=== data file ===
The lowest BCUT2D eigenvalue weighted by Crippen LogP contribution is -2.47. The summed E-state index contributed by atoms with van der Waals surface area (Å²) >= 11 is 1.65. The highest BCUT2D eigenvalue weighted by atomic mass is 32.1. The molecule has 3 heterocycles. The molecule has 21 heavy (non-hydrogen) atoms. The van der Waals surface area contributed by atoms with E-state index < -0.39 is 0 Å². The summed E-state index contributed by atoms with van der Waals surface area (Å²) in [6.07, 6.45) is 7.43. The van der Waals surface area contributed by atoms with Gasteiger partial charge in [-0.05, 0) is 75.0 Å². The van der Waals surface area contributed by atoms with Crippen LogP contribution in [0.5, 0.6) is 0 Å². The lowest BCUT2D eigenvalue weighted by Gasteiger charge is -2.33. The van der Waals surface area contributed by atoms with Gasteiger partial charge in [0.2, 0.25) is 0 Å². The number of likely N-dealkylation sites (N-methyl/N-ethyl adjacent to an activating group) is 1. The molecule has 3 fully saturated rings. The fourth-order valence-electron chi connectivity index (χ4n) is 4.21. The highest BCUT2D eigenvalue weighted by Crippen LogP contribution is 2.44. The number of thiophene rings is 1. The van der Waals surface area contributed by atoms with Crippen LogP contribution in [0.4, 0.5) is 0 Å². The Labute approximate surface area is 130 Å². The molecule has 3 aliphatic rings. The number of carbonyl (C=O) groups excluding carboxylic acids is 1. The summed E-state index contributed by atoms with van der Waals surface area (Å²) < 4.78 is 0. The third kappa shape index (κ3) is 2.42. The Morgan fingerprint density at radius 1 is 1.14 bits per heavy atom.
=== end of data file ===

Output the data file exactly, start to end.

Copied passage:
The lowest BCUT2D eigenvalue weighted by Crippen LogP contribution is -2.47. The summed E-state index contributed by atoms with van der Waals surface area (Å²) >= 11 is 1.65. The highest BCUT2D eigenvalue weighted by atomic mass is 32.1. The molecule has 3 heterocycles. The molecule has 21 heavy (non-hydrogen) atoms. The van der Waals surface area contributed by atoms with E-state index < -0.39 is 0 Å². The summed E-state index contributed by atoms with van der Waals surface area (Å²) in [6.07, 6.45) is 7.43. The van der Waals surface area contributed by atoms with Gasteiger partial charge in [-0.05, 0) is 75.0 Å². The van der Waals surface area contributed by atoms with Crippen LogP contribution in [0.5, 0.6) is 0 Å². The lowest BCUT2D eigenvalue weighted by Gasteiger charge is -2.33. The van der Waals surface area contributed by atoms with Gasteiger partial charge in [0.2, 0.25) is 0 Å². The number of likely N-dealkylation sites (N-methyl/N-ethyl adjacent to an activating group) is 1. The molecule has 3 fully saturated rings. The fourth-order valence-electron chi connectivity index (χ4n) is 4.21. The highest BCUT2D eigenvalue weighted by Crippen LogP contribution is 2.44. The number of thiophene rings is 1. The van der Waals surface area contributed by atoms with Crippen LogP contribution in [0.4, 0.5) is 0 Å². The Labute approximate surface area is 130 Å². The molecule has 3 aliphatic rings. The number of carbonyl (C=O) groups excluding carboxylic acids is 1. The summed E-state index contributed by atoms with van der Waals surface area (Å²) < 4.78 is 0. The third kappa shape index (κ3) is 2.42. The Morgan fingerprint density at radius 1 is 1.14 bits per heavy atom.